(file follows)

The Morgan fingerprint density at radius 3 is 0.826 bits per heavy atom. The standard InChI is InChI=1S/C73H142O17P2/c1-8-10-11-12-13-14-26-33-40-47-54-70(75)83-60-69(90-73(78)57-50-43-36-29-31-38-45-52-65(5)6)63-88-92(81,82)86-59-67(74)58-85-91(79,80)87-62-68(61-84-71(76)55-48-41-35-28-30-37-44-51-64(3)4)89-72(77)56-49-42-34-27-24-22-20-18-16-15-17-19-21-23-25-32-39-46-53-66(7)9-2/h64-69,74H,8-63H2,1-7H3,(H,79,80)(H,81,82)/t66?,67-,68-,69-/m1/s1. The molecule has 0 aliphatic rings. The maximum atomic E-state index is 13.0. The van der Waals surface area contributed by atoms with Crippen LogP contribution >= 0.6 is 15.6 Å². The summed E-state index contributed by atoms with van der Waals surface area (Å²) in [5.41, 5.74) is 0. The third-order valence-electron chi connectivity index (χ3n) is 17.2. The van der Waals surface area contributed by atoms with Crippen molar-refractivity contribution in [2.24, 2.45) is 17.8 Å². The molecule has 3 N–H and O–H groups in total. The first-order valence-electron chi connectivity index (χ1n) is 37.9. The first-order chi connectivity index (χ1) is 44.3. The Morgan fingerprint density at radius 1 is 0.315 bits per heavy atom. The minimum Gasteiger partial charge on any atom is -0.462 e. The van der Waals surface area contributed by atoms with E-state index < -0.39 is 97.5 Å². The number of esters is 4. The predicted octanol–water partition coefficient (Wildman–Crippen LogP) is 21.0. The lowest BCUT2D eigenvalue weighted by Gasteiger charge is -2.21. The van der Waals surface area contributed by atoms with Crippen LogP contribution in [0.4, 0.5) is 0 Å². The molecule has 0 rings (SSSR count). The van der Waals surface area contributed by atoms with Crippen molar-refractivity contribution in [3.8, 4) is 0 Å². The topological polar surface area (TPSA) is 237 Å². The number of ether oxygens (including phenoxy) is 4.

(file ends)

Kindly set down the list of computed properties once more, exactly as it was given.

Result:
The Morgan fingerprint density at radius 3 is 0.826 bits per heavy atom. The standard InChI is InChI=1S/C73H142O17P2/c1-8-10-11-12-13-14-26-33-40-47-54-70(75)83-60-69(90-73(78)57-50-43-36-29-31-38-45-52-65(5)6)63-88-92(81,82)86-59-67(74)58-85-91(79,80)87-62-68(61-84-71(76)55-48-41-35-28-30-37-44-51-64(3)4)89-72(77)56-49-42-34-27-24-22-20-18-16-15-17-19-21-23-25-32-39-46-53-66(7)9-2/h64-69,74H,8-63H2,1-7H3,(H,79,80)(H,81,82)/t66?,67-,68-,69-/m1/s1. The molecule has 0 aliphatic rings. The maximum atomic E-state index is 13.0. The van der Waals surface area contributed by atoms with Crippen LogP contribution >= 0.6 is 15.6 Å². The summed E-state index contributed by atoms with van der Waals surface area (Å²) in [5.41, 5.74) is 0. The third-order valence-electron chi connectivity index (χ3n) is 17.2. The van der Waals surface area contributed by atoms with Crippen molar-refractivity contribution in [2.24, 2.45) is 17.8 Å². The molecule has 3 N–H and O–H groups in total. The first-order valence-electron chi connectivity index (χ1n) is 37.9. The first-order chi connectivity index (χ1) is 44.3. The Morgan fingerprint density at radius 1 is 0.315 bits per heavy atom. The minimum Gasteiger partial charge on any atom is -0.462 e. The van der Waals surface area contributed by atoms with E-state index < -0.39 is 97.5 Å². The number of esters is 4. The predicted octanol–water partition coefficient (Wildman–Crippen LogP) is 21.0. The lowest BCUT2D eigenvalue weighted by Gasteiger charge is -2.21. The van der Waals surface area contributed by atoms with Crippen LogP contribution in [0.4, 0.5) is 0 Å². The molecule has 0 rings (SSSR count). The van der Waals surface area contributed by atoms with Crippen molar-refractivity contribution in [3.8, 4) is 0 Å². The topological polar surface area (TPSA) is 237 Å². The number of ether oxygens (including phenoxy) is 4.